Then suppose I offer the journal to the appropriate institution, only to get a letter from their acquisitions person informing me that they already own the Kessinger reprint of the text and thus do not need the original. In a panic I go online and discover that some verminous reprint company has discovered my manuscript and reproduced it, as a POD book, for $29.95. I can see that happening, too.
Another correspondent wrote, “I have a kind of ancillary question: How much of an item like this diary are you permitted to read prior to buying? And if it's different each time, are there logical reasons behind the differences?”
Well, I had all afternoon to read the 49er journal, and to satisfy myself that there was enough material about San Francisco, the gold fields, and Hawaii to justify its price. Jarvis’s China journal was a different matter. I’d just finished lunch in the final hours of a show and was dealing with last minute tire-kickers, paying bills, sending out invoices and figuring how to get my books out of there in some orderly manner, when the journal presented itself. I gave it five minutes of my sweaty, anxious attention, then went with my gut. The thing just felt right.
And boy, was it ever!
(Manuscript) P.R. Jarvis Log Book Feby 13 1845 Left New Orleans in Ship Akbar for China. (Cover title) 8vo, unpaginated (approximately 145 pp.) About 80,000 words. Bound in limp leather. Written in pencil, somewhat rubbed and faded in places but legible throughout. (First entry recorded upside down on last page of journal.)
Feb. 13 “New Orleans… laying alongside the levee made fast to the tow boat Mississippi I am in the ship Akbar the sailors are coming on board and gathering in clusters talking of the voyage the ship and the probable time it will take to get to our journeys end… there are two young men one like myself has never been to sea as a hand before the other has made one trip to China.”
Thus begins a garrulous and highly detailed journal of a young man’s first sea voyage, aboard a merchant ship carrying cotton to China and returning via Calcutta, and then on a different ship, the Grotius, from Calcutta to Mauritius, where the journal ends.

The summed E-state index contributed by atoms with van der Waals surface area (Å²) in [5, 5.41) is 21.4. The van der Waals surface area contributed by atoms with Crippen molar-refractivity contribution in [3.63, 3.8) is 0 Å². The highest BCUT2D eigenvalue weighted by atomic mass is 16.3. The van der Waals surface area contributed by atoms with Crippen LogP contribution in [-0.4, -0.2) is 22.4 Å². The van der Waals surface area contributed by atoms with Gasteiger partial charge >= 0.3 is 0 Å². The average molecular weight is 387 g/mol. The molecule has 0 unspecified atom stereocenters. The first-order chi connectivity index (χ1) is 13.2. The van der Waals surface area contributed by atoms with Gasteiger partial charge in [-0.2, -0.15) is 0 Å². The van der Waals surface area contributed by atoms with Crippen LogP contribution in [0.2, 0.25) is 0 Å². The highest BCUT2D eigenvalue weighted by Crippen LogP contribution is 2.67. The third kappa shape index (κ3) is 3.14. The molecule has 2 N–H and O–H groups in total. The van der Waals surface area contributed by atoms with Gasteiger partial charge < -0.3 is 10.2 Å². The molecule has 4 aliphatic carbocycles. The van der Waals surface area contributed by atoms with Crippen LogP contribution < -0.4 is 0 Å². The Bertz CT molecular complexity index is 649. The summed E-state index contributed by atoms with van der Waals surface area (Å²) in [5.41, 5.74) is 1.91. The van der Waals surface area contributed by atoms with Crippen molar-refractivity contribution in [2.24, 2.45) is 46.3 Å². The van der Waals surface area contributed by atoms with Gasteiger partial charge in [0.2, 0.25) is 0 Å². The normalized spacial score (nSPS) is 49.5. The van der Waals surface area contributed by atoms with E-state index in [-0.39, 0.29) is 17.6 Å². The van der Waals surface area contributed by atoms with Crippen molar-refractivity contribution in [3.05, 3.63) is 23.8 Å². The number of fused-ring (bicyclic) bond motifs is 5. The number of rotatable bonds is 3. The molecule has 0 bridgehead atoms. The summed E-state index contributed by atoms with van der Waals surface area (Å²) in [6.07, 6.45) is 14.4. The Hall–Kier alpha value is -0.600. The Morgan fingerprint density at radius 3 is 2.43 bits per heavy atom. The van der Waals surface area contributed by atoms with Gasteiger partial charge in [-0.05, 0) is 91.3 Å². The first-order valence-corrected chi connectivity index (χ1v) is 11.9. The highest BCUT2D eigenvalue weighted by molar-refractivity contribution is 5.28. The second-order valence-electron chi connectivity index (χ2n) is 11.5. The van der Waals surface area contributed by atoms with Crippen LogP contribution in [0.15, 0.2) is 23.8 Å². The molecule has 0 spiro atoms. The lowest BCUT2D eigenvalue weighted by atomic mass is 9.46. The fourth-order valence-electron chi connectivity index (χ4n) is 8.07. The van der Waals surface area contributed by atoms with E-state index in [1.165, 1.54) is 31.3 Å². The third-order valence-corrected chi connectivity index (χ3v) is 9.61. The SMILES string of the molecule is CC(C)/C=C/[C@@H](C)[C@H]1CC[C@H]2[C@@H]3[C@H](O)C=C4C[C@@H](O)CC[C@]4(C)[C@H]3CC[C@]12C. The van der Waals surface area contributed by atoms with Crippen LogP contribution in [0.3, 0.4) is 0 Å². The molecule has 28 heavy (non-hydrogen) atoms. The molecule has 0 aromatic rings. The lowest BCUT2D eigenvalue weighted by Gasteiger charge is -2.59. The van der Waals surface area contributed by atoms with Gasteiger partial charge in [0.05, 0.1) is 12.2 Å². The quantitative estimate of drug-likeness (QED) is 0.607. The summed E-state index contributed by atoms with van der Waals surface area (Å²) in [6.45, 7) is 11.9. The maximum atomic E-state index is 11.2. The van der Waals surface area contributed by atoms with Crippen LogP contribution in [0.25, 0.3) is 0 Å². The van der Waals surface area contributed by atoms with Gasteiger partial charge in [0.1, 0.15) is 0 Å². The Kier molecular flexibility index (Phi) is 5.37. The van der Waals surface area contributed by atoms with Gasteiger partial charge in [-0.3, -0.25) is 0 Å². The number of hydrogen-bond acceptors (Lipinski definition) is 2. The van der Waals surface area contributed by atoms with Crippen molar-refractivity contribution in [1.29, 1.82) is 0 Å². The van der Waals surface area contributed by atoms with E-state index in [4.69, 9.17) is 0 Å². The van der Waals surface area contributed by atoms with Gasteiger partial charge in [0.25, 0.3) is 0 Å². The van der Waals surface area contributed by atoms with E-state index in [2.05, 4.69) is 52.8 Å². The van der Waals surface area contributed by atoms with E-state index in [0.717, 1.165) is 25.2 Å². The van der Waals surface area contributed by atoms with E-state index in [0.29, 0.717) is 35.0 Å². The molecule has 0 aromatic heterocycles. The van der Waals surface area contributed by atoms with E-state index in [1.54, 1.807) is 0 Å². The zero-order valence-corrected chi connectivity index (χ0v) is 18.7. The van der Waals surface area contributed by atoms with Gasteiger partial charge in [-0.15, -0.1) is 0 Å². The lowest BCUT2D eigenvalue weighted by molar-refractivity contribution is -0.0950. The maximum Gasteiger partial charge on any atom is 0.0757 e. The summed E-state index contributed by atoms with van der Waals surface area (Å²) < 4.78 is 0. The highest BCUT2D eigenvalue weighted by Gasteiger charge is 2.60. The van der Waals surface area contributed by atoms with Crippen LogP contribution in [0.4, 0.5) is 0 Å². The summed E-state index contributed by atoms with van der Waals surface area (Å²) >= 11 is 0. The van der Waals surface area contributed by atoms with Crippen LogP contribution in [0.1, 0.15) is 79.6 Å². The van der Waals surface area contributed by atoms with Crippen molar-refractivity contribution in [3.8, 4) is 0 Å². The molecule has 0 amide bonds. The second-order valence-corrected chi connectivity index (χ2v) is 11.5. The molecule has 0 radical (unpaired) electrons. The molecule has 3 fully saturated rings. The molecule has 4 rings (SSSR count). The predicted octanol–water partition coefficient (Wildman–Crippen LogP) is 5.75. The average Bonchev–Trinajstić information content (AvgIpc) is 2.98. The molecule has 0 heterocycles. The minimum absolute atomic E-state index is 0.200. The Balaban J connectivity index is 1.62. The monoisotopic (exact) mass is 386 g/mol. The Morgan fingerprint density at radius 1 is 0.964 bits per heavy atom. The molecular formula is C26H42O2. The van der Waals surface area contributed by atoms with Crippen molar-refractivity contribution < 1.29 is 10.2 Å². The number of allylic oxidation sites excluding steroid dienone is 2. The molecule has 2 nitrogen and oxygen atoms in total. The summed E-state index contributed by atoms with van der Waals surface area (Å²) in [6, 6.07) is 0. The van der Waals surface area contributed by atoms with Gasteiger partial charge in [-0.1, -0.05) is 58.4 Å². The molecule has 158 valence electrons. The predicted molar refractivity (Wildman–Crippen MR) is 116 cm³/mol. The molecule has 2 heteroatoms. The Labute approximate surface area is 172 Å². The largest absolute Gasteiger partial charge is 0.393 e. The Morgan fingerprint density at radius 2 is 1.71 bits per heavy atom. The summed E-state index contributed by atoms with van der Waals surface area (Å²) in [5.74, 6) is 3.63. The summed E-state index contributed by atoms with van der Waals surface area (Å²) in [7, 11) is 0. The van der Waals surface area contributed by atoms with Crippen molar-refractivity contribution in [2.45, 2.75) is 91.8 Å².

Although he stands watches and performs work aboard ship, Jarvis seems somehow removed from the rest of the men – he refers to them as “the crew” (though he seems to get on with them perfectly well) – and is soon taken from the forecastle and given a berth with the carpenter. Perhaps this is due to his social standing, or perhaps to wealth. He has some sort of prior relationship with Mr. Forbes, the American consul in Canton, and he purchases trunks and casks of souvenirs, shells, and coral, as well as clothing and supplies (these are listed in the final two pages of the journal), but only once is advanced a small sum by the captain. The mate tells Jarvis he’ll make a 2nd mate of him, and the Captain offers to have “young Cabot” teach him navigation. Jarvis mentions Mr. Delano, probably the Russell & Co. partner, and his companion aboard the ship, “young Cabot.” The Cabots and the Forbses were co-owners of the Akbar and it is possible Jarvis was known or related to them in some manner. Mr. Gilman, also from Russell & Co. visits Delano aboard the ship and interviews Jarvis at Russell & Co. $5000
Next Week - The Washington Book Fair.